Short Campfire Ghost Stories
Number 3 of our short campfire ghost stories is called . . .
The Dark Descent
It was dark down there and we often thought about the dark descent.
We weren’t allowed to go there and really didn’t want to—it was damp and cold and smelled really awful.
The steps leading down into it were rickety and there was no light to see where you were going. The railing next to the stairs was no better. It felt wobbly and worn, making the dark descent seem even more dangerous.
Whenever we tried to go down, we could only make it a few steps at a time when we would get too scared and have to go back up again. There was always a cold breeze coming up from below and we weren’t brave enough.
It was so dark and so terrifying.
In the dark were noises—growling noises. And one day there was a thumping sound.
We wanted to see what was down there, to know what was there no matter how much it meant we would be harmed or even die. We wanted to know. But it was so cold and so dark and we were afraid.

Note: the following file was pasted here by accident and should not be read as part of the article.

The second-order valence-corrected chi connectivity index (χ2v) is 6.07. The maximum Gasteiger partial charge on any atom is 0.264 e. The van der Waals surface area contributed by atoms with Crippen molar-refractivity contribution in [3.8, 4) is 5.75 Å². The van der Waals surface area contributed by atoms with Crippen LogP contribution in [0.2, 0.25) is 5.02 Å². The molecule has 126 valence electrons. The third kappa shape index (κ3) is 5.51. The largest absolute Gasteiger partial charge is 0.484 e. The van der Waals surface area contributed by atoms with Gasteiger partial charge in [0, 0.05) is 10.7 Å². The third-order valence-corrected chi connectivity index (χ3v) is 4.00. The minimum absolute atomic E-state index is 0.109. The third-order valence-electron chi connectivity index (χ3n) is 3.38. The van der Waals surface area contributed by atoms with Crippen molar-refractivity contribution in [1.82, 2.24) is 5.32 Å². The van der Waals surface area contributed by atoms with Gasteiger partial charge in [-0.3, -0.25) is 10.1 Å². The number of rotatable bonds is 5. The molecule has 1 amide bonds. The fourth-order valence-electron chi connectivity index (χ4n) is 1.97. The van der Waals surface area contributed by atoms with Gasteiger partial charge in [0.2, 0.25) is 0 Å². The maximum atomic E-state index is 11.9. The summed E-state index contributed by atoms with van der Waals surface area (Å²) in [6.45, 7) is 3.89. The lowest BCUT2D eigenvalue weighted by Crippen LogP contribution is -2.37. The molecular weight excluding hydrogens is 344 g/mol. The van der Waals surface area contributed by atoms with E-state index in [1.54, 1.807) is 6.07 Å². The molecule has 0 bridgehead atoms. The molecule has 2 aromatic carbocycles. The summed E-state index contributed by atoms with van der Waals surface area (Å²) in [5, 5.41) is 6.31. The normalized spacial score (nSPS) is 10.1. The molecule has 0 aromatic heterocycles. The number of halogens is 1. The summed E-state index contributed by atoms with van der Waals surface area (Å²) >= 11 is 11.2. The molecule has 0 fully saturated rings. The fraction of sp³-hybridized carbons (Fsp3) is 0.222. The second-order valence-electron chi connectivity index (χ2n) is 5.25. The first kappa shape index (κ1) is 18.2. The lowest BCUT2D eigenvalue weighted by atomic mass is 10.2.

We tried and tried yet each time the fear would sweep over us, sending us flying back up in a terrified escape.
Then one day, someone made it. She strutted so bravely down and around the corner that we became encouraged. There were no screams when she met the bottom and disappeared into the darkness. We didn’t hear the vicious sounds we expected. We were inspired.
So we followed behind, very scared. Step by step we went into the darkness holding hands and praying we would not be gobbled up by whatever it was that growled and thumped down there.
We descended into the darkness, our hearts beating wildly, whispering to each other that we were still there and it was okay.
As we made it to the very bottom, we paused and held each other, arms wrapped around so tight we could barely breathe.
Out of the corner of our eye, we saw it. It was big and it was moving very rapidly, shaking and muttering.
We moved closer, we couldn’t breathe . . .
It was our MOM standing at the washing machine shaking out the sheets and throwing them in the drier.
“I wish your dad would let us fix this place up. This basement is SO gloomy! Have you girls had lunch?”
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